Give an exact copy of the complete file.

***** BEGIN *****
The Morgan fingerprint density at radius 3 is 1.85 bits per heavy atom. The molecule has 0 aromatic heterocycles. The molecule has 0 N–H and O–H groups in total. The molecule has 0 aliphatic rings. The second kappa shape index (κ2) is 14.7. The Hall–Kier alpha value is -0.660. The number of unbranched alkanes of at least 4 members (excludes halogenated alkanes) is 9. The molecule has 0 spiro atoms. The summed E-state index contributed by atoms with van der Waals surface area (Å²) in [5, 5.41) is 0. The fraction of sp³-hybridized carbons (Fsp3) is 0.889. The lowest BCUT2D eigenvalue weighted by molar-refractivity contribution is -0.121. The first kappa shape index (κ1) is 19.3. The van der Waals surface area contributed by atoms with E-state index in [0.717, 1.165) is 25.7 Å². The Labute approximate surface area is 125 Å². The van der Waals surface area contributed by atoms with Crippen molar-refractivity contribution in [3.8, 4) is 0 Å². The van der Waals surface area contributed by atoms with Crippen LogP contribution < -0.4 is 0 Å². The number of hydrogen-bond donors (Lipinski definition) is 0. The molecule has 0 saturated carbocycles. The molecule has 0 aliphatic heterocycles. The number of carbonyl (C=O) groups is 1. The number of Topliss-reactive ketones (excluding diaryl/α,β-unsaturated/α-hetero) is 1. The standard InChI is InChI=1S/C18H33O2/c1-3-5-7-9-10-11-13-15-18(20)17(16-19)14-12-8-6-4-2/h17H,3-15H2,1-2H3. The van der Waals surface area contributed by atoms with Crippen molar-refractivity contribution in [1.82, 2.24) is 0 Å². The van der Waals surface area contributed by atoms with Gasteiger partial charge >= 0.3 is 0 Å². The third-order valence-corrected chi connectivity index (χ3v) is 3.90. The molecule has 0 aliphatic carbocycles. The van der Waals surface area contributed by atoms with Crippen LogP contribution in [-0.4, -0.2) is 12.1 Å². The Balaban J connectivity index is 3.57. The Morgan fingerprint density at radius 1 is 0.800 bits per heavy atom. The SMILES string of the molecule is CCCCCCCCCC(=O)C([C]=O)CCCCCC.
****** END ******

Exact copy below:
The Morgan fingerprint density at radius 3 is 1.85 bits per heavy atom. The molecule has 0 aromatic heterocycles. The molecule has 0 N–H and O–H groups in total. The molecule has 0 aliphatic rings. The second kappa shape index (κ2) is 14.7. The Hall–Kier alpha value is -0.660. The number of unbranched alkanes of at least 4 members (excludes halogenated alkanes) is 9. The molecule has 0 spiro atoms. The summed E-state index contributed by atoms with van der Waals surface area (Å²) in [5, 5.41) is 0. The fraction of sp³-hybridized carbons (Fsp3) is 0.889. The lowest BCUT2D eigenvalue weighted by molar-refractivity contribution is -0.121. The first kappa shape index (κ1) is 19.3. The van der Waals surface area contributed by atoms with E-state index in [0.717, 1.165) is 25.7 Å². The Labute approximate surface area is 125 Å². The van der Waals surface area contributed by atoms with Crippen molar-refractivity contribution in [3.8, 4) is 0 Å². The van der Waals surface area contributed by atoms with Crippen LogP contribution < -0.4 is 0 Å². The number of hydrogen-bond donors (Lipinski definition) is 0. The molecule has 0 saturated carbocycles. The molecule has 0 aliphatic heterocycles. The number of carbonyl (C=O) groups is 1. The number of Topliss-reactive ketones (excluding diaryl/α,β-unsaturated/α-hetero) is 1. The standard InChI is InChI=1S/C18H33O2/c1-3-5-7-9-10-11-13-15-18(20)17(16-19)14-12-8-6-4-2/h17H,3-15H2,1-2H3. The van der Waals surface area contributed by atoms with Crippen molar-refractivity contribution in [1.82, 2.24) is 0 Å². The van der Waals surface area contributed by atoms with Gasteiger partial charge >= 0.3 is 0 Å². The third-order valence-corrected chi connectivity index (χ3v) is 3.90. The molecule has 0 aliphatic carbocycles. The van der Waals surface area contributed by atoms with Crippen LogP contribution in [-0.4, -0.2) is 12.1 Å². The Balaban J connectivity index is 3.57. The Morgan fingerprint density at radius 1 is 0.800 bits per heavy atom. The SMILES string of the molecule is CCCCCCCCCC(=O)C([C]=O)CCCCCC.